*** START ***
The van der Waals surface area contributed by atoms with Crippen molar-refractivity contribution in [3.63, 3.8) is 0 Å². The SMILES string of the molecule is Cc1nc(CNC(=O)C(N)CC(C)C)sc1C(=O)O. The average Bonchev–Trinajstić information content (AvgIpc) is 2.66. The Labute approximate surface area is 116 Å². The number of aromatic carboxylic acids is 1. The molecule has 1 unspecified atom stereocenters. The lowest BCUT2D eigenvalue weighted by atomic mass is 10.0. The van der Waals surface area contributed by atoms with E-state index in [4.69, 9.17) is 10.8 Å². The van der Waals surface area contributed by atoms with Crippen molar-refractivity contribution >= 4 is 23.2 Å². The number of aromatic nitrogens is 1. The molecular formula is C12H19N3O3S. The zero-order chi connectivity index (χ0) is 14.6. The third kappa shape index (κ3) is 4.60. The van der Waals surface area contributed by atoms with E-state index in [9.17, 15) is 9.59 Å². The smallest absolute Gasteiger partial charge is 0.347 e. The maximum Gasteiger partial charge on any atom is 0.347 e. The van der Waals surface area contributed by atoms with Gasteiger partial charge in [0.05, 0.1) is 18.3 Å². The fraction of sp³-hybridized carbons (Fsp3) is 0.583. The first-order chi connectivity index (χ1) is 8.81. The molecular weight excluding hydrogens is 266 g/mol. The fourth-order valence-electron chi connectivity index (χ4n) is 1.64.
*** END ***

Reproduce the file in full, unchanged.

The van der Waals surface area contributed by atoms with Crippen molar-refractivity contribution in [3.63, 3.8) is 0 Å². The SMILES string of the molecule is Cc1nc(CNC(=O)C(N)CC(C)C)sc1C(=O)O. The average Bonchev–Trinajstić information content (AvgIpc) is 2.66. The Labute approximate surface area is 116 Å². The number of aromatic carboxylic acids is 1. The molecule has 1 unspecified atom stereocenters. The lowest BCUT2D eigenvalue weighted by atomic mass is 10.0. The van der Waals surface area contributed by atoms with E-state index in [4.69, 9.17) is 10.8 Å². The van der Waals surface area contributed by atoms with Crippen molar-refractivity contribution >= 4 is 23.2 Å². The number of aromatic nitrogens is 1. The molecular formula is C12H19N3O3S. The zero-order chi connectivity index (χ0) is 14.6. The third kappa shape index (κ3) is 4.60. The van der Waals surface area contributed by atoms with E-state index in [9.17, 15) is 9.59 Å². The smallest absolute Gasteiger partial charge is 0.347 e. The maximum Gasteiger partial charge on any atom is 0.347 e. The van der Waals surface area contributed by atoms with Gasteiger partial charge in [0.05, 0.1) is 18.3 Å². The fraction of sp³-hybridized carbons (Fsp3) is 0.583. The first-order chi connectivity index (χ1) is 8.81. The molecular weight excluding hydrogens is 266 g/mol. The fourth-order valence-electron chi connectivity index (χ4n) is 1.64.